This blog will be my most controversial yet; It covers two lightning rod issues - developer workflows and Little League Baseball. Hold on tight and you may learn some tricks for developing containers more efficiently.
Our company has a strong belief in bringing the advantages of container technologies to embedded devices. However, words like "Docker" and "containers" mean a lot of things which brings me to the back story.
I coach a baseball team for an amazing group of 7 year olds. One side-effect of Covid-19 is that half of the team has never played baseball. In our first game a ball was hit to one of those kids in the outfield. I was near him and, in what I hope was a calm voice, asked him to "throw the ball in" a few times. He was totally lost and eventually just handed the ball to me.
It turns out a lot of problems we think are unique to software are universal. I'd failed this kid. A directive like "throw the ball in" means lots of things, and he didn't have the context to understand my words.
"Put it in a container" means lots of things also. There are a lot of good resources out there for building containers and Docker Compose apps. However, I haven't seen many tricks for working with them. I'd like to share some techniques I use for "throwing the ball in" with containers.
One of the biggest hurdles to working on containers is the universal problem we all face in software - how to work efficiently inside a code base to solve problems. Some containers are easier than others. For instance, if your container can run from your laptop, then things get easier. Our customer's containers are built for embedded platforms, so this is often not the case. I maintain a code base, fiotest, that likely has similar hurdles to what you face. Let me share some tricks I use.
It can be a pain ssh'ing into a device and trying to work on a container inside tmux/vi/bash. It can sometimes make sense for quick one-off things. Often you need something better. This is where the "-H trick" comes in.
The gist of the trick is this: The Docker client on your computer (/usr/bin/docker) can talk to remote dockerd daemons. Running a command like:
$ docker -H ssh://[email protected] run alpine /bin/ls
Will execute a container on the remote device, rpi4. Similarly, running commands like:
$ docker -H ssh://[email protected] build .
Will send the build context to the remote device and build the container there. With these tricks in mind, here's what I typically do when working with fiotest.
The first thing I need is a base container with all my dependencies. In the case of fiotest, this means building LTP. In my flow this is a one time cost I have to pay:
# From my "fiotest" git directory: # This is slow (~30 minutes on rpi4), so go eat a sandwich $ docker -H ssh://[email protected] build \ -t hub.foundries.io/lmp/fiotest:postmerge \ --label=aktualizr-no-prune .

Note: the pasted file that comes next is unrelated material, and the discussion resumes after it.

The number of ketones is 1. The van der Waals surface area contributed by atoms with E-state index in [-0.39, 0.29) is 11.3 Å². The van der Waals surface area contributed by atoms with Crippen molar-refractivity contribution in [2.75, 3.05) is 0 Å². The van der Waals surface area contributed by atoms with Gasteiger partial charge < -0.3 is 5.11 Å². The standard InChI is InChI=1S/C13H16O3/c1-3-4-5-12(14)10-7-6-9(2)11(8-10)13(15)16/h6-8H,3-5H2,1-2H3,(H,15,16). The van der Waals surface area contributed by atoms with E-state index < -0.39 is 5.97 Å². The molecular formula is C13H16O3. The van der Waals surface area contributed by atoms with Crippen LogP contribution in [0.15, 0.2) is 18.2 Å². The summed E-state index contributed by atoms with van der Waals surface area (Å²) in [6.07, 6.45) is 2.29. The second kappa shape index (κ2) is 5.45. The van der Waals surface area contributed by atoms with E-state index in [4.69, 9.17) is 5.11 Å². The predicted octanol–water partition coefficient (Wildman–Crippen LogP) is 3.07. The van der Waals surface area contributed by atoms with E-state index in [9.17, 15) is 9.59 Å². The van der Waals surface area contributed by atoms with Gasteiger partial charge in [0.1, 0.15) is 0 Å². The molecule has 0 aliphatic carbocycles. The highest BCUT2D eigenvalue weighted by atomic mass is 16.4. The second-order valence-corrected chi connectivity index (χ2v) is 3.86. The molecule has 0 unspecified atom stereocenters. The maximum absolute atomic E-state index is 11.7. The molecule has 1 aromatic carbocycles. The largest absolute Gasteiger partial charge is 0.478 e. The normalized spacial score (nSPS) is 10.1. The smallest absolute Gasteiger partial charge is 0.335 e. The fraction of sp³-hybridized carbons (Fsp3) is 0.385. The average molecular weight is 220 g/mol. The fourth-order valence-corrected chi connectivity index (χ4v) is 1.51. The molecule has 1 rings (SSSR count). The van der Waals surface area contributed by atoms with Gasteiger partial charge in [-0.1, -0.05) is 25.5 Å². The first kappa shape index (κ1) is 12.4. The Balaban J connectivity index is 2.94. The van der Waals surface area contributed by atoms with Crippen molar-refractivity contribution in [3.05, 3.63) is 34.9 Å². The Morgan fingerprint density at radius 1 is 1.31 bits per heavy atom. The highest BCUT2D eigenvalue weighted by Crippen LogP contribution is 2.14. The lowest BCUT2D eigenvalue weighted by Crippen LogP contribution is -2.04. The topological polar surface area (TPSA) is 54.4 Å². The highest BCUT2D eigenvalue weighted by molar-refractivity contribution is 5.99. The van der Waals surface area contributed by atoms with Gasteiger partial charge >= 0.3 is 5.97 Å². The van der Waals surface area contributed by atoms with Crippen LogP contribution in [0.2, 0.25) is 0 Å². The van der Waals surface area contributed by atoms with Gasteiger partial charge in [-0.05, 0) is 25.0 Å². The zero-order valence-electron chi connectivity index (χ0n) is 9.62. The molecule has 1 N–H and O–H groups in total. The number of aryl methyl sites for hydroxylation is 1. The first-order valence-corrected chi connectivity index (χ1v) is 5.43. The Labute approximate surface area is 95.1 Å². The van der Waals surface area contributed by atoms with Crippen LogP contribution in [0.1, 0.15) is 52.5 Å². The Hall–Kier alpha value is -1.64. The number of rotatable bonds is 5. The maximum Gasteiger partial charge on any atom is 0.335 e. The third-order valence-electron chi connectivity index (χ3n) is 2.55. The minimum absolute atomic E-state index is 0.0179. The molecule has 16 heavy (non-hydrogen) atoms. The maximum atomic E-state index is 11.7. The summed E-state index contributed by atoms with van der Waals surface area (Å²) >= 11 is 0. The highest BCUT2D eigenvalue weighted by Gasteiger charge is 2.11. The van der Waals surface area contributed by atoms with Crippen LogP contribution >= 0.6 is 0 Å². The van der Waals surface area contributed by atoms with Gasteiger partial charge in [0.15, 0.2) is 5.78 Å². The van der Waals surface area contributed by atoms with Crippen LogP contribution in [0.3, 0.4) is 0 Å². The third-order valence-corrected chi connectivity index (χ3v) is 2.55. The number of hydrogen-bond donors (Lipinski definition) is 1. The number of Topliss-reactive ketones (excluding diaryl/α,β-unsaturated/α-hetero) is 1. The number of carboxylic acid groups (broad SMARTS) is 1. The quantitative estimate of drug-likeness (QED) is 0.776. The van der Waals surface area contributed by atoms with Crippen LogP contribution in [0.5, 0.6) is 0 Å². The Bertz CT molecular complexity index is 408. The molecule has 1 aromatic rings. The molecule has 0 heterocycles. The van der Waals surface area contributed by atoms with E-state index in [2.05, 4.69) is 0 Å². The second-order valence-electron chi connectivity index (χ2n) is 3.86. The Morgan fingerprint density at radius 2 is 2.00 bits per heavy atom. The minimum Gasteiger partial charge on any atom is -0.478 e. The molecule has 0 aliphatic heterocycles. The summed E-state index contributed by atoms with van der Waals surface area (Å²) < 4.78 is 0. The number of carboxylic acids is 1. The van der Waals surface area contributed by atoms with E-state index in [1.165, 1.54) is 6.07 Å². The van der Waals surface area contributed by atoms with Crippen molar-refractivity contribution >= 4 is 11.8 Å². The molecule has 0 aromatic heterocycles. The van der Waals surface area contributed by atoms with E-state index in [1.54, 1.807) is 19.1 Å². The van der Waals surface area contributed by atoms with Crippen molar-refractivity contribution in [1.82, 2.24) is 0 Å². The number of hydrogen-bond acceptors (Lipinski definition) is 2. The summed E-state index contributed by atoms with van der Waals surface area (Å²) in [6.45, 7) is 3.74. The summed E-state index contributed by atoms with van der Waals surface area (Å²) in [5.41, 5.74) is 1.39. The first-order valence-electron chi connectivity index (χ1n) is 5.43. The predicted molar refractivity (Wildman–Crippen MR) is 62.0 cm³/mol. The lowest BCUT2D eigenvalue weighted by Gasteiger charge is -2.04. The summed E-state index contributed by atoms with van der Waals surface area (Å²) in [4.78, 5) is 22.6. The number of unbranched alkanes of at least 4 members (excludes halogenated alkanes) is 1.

aktualizr-no-prune is quite handy above. Aktualizr-lite will try to prune unused containers after each OTA. If this container isn't running, it will get deleted and you'll have to eat even more sandwiches.
Once I have a container on the device, I can start poking around to do my work. A quick hack I usually do is to update my docker-compose.yml with something like:
command: echo hello blog # disable restart: restart: always
You can then run something on the device with:
# start up app $ DOCKER_HOST=ssh://[email protected] docker-compose up Recreating fiotest_fiotest_1 ... done Attaching to fiotest_fiotest_1 fiotest_1 | hello world fiotest_fiotest_1 exited with code 0
At this point, I'm about 50% of the way to fixing whatever bug I've been assigned! Sometimes I need a more interactive set-up that will allow for some exploration. For this I make a different hack to my docker-compose.yml:
# Make the app sit idle for 30 minutes. command: /bin/sleep 30m
Then from one x-term I launch the app:
$ DOCKER_HOST=ssh://[email protected] docker-compose up
And from another I get an interactive shell inside the container:
$ DOCKER_HOST=ssh://[email protected] docker-compose exec fiotest /bin/sh
If you run the container with
privileged: true, you can even install gdb and start interactively debugging processes inside the container.
This final trick requires a little understanding of your application. In my fiotest app the Dockerfile installs all the Python source into
/usr/local/lib/python3.8/dist-packages/fiotest. I can use some Docker Compose bind mount trickery to run source code changes without having to rebuild the container. My docker-compose.yml gets updated with something like:
volumes: - /tmp/fiotest:/usr/local/lib/python3.8/dist-packages/fiotest:ro
I can then change my fiotest/main.py with something simple like:
print("Aren't we lucky this isn't C++")
And copy it to my device:
$ scp -r ./fiotest rpi4:/tmp/fiotest/
At this point my
compose up commands will execute my local changes.
Containers are a new thing for many of us. However, one of the primary factors in Docker's success has been their amazing tooling. I hope this article gives you a couple of ideas for how you can work more efficiently with your applications.